One of the recurring questions about Beckett is why he turned from English to French as his main literary language. On this subject a revealing document is a letter he wrote, in German, to a young man named Axel Kaun whom he had met during his 1936–1937 tour of Germany. In the frankness with which it addresses his own literary ambitions, this letter to a comparative stranger comes as a surprise: even to McGreevy he is not so ready to explain himself.
To Kaun he describes language as a veil that the modern writer needs to tear apart if he wants to reach what lies beyond, even if what lies beyond may only be silence and nothingness. In this respect writers have lagged behind painters and musicians (he points to Beethoven and the silences in his scores). Gertrude Stein, with her minimalist verbal style, has the right idea, whereas Joyce is moving in quite the wrong direction, toward "an apotheosis of the word."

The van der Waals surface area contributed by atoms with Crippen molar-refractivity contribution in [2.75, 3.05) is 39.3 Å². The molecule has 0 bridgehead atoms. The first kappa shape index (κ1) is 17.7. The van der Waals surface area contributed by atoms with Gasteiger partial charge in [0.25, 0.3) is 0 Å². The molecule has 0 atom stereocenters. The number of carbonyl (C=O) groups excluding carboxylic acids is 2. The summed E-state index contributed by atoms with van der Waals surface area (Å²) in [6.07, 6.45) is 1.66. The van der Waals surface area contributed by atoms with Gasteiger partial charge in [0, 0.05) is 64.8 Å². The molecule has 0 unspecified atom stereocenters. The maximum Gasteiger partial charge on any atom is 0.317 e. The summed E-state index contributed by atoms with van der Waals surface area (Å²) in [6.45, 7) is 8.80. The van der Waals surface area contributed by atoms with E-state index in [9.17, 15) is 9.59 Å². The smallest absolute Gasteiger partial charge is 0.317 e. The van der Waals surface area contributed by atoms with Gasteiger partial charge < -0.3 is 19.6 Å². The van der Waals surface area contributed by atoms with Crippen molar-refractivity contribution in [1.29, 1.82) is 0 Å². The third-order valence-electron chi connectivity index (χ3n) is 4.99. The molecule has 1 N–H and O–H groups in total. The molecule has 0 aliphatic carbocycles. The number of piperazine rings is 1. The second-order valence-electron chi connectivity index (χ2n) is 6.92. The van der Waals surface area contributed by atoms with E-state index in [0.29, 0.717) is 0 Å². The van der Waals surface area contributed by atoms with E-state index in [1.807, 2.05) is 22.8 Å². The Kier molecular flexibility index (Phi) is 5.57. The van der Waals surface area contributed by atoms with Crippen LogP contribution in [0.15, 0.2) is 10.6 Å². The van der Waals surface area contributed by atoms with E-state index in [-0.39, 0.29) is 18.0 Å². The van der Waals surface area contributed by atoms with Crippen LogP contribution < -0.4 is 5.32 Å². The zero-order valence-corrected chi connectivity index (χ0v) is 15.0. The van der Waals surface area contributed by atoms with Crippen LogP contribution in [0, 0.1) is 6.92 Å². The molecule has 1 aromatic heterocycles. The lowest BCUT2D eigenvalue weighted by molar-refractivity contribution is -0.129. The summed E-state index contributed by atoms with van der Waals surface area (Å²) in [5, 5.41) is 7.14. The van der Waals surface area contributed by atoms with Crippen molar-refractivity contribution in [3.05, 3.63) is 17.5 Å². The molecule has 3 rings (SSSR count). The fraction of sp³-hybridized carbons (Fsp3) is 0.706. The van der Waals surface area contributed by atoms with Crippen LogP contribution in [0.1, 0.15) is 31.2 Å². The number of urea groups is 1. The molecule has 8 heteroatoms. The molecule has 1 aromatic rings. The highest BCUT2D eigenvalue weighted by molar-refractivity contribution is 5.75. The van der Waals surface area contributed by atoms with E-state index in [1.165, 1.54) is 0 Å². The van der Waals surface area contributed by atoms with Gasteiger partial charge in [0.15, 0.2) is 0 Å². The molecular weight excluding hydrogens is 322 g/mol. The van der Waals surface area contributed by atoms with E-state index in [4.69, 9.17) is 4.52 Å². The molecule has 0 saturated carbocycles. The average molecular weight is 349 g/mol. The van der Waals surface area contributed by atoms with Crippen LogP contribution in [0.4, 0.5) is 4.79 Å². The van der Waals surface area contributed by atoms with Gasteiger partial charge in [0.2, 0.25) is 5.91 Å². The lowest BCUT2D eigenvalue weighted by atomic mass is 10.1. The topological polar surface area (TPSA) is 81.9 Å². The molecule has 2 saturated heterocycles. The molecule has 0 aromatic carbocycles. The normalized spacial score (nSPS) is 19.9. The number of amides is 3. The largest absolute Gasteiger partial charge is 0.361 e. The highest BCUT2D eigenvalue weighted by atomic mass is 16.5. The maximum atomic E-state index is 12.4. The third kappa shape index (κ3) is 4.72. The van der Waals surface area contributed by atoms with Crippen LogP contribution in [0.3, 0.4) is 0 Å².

Though Beckett does not explain to Kaun why French should be a better vehicle than English for the "literature of the non-word" that he looks forward to, he identifies " offizielles Englisch," formal or cultivated English, as the greatest obstacle to his ambitions.
Thursday, April 30, 2009
Beckett - The Language As Obstacle
J.M. Coetzee reviews Samuel Beckett's letters in the latest New York Review of Books: